Perhaps sensing that his comparison hadn't reached sufficiently hyperbolic velocity to escape earth orbit, Hagel immediately amended himself.

from The Great Debate:

Putin’s Ukraine invasion threat is more than a bluff — but not his preference

A Ukrainian serviceman uses a pair of binoculars as he guards a checkpoint near the eastern Ukrainian town of Debaltseve

Ukrainian troops have made huge headway routing the separatists in the east. They are in the process of choking off the cities of Luhansk and Donetsk, to which many of the separatists have retreated. The Ukrainian military appears primed to besiege the cities. As Ukraine has gained, Putin has prepared Russia for invasion: as of Monday, Ukraine says there are 45,000 combat-ready troops are amassed at the border. The chance that Russia invades is certainly going up.

But it’s still Russian President Vladimir Putin’s Plan B. Here’s why that’s the case … and what could change his mind.

from John Lloyd:

Gaza war may just be a taste of what’s to come

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The existential vise in which the state of Israel lives is tightening as the civilian body count and property destruction in the Gaza Strip mount. The latest war between Israel and Hamas is further testament to the historical fact that Israel’s forefathers had to conquer the land that today’s Israelis dwell in and ferociously defend. What hope is left of finding a lasting settlement with the Arabs?

In his My Promised Land, Haaretz journalist Ari Shavit repeatedly and poignantly poses his country's most pointed questions: How to live as free and moral people on the ruins of a dispossessed people? How to assuage the wounds inflicted on the expelled Arabs? And how to cherish the nation-fortress so dearly bought?

from The Great Debate:

Clashes with Russia point to globalization’s end

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As the European Union and the United States ramp up their sanctions on Russia, President Vladimir Putin’s plans for retaliation seem to include an attack on McDonald’s. There could not be a more powerful symbol that geopolitics is increasingly undoing the globalization of the world economy.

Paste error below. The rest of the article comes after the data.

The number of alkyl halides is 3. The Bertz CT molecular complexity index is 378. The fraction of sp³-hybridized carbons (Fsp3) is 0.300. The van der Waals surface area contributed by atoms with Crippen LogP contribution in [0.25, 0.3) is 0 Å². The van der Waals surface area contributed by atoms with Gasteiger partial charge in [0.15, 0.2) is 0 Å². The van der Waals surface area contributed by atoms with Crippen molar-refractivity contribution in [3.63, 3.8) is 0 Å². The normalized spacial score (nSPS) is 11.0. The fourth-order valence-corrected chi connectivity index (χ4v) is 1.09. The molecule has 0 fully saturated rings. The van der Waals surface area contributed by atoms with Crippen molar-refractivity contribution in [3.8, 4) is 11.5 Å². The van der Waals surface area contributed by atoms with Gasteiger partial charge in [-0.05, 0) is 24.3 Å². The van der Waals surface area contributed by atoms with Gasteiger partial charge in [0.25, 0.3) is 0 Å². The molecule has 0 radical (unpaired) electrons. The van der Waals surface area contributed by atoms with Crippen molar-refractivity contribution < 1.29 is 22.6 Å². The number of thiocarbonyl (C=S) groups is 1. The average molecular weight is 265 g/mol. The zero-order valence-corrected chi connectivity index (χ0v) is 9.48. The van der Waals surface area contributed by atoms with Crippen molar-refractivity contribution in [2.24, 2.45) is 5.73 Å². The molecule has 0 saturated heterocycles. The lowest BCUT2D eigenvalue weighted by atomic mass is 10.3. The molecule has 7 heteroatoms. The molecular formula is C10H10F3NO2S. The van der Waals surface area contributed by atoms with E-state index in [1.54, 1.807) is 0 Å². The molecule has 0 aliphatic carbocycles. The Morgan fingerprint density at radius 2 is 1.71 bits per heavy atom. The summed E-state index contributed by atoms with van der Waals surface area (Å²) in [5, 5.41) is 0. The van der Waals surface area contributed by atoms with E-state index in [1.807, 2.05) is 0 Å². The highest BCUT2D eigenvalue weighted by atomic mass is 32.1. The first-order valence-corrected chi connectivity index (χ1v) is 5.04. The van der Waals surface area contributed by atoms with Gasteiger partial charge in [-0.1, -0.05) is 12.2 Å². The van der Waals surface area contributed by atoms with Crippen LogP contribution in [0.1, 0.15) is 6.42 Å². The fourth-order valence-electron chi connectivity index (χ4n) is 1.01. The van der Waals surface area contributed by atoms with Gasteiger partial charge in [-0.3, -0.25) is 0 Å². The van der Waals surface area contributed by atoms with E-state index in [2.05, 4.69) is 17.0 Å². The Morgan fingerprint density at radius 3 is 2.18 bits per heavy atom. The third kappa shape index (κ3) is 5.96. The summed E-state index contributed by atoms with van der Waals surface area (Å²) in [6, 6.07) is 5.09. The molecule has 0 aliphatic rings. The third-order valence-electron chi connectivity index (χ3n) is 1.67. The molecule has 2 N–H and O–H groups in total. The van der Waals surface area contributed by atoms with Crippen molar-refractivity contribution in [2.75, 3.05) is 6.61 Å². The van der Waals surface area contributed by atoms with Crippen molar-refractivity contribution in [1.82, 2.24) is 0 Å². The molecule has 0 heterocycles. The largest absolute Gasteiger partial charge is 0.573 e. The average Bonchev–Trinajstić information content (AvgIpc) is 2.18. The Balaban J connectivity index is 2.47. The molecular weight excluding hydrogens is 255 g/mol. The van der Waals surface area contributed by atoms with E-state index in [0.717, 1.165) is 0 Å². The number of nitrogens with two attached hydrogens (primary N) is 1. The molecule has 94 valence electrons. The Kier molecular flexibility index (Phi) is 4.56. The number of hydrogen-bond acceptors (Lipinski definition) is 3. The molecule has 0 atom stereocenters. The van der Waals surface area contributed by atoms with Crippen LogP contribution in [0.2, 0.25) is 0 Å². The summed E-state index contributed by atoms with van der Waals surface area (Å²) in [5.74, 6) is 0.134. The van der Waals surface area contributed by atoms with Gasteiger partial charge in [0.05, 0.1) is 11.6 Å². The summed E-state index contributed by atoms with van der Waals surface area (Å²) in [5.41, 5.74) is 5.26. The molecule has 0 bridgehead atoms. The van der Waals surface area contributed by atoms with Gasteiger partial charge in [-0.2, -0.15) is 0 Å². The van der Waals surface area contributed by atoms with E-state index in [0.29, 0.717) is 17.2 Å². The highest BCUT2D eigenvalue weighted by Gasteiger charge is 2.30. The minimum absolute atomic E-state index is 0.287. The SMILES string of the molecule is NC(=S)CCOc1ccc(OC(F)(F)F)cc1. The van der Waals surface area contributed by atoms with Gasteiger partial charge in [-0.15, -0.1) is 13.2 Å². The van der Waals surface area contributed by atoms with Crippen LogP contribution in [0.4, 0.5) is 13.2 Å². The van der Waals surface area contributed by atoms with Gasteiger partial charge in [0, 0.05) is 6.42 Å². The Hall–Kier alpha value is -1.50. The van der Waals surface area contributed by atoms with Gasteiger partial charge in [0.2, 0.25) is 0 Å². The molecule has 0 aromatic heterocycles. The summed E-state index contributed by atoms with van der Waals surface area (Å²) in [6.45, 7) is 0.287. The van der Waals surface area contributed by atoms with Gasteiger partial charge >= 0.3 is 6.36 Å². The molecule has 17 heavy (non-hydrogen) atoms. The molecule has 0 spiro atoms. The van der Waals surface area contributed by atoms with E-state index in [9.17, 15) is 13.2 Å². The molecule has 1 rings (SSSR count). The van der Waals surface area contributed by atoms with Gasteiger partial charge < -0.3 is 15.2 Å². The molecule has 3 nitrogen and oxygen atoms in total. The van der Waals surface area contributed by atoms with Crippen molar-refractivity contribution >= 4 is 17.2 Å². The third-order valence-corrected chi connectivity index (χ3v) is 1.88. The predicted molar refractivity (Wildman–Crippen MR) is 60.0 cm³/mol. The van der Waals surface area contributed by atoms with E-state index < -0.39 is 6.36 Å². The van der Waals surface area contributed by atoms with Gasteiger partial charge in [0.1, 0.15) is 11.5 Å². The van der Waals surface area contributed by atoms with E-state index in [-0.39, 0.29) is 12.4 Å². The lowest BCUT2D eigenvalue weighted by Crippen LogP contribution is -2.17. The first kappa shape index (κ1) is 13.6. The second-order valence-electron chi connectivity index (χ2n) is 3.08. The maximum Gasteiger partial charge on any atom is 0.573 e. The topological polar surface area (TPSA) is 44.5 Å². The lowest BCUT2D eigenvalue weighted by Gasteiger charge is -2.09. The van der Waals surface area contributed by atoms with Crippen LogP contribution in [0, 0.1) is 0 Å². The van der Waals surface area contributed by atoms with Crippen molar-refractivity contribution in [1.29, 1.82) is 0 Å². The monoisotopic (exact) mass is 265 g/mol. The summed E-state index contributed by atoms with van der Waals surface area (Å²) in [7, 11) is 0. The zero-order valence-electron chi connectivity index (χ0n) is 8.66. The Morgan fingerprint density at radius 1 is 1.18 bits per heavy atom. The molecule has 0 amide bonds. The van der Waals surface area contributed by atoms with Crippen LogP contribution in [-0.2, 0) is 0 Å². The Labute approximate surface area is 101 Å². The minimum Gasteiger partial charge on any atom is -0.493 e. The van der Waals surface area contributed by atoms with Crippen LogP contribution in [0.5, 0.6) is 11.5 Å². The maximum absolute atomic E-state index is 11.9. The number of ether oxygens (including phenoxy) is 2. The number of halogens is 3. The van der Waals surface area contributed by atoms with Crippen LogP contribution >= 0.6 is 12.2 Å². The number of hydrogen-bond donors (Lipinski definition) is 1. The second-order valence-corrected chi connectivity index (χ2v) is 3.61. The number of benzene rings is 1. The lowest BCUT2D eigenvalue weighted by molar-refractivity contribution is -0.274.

The burger chain was celebrated in the 1990s by the journalist Thomas Friedman’s “Golden Arches theory of conflict prevention,” which argued that the spread of McDonald’s around the world would bring an end to war. But almost 25 years after a McDonald’s restaurant opened in Moscow, it seems that deep interdependence has not ended conflict between great powers – it has merely provided a new battlefield for it.

from Photographers' Blog:

Kandahar to Idaho: a life in recovery

Pocatello, Idaho
By Jim Urquhart

It’s been just over two years since Sgt. Matt Krumwiede’s life was changed forever by an improvised explosive device in Afghanistan. Until last month, it had been even longer since he had last set foot in his home in Pocatello, Idaho.

On Sunday, June 29, Matt came home for a short visit for the first time since a homemade bomb tore away both his legs while he was on patrol in Kandahar.

from John Lloyd:

Could Vladimir Putin give peace a chance in Ukraine and beyond?

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What would it take for Russia to walk a way from violence and seek peaceful coexistence with its neighbors? It's certainly hard to see a way out right now.

The dogs of war in the east have been let slip again. On Monday, Petro Poroshenko, the recently elected Ukrainian president, said a 10-day unilateral truce with the separatist, pro-Russian forces in the eastern part of his country had ended: Force would now be required to “free our lands.”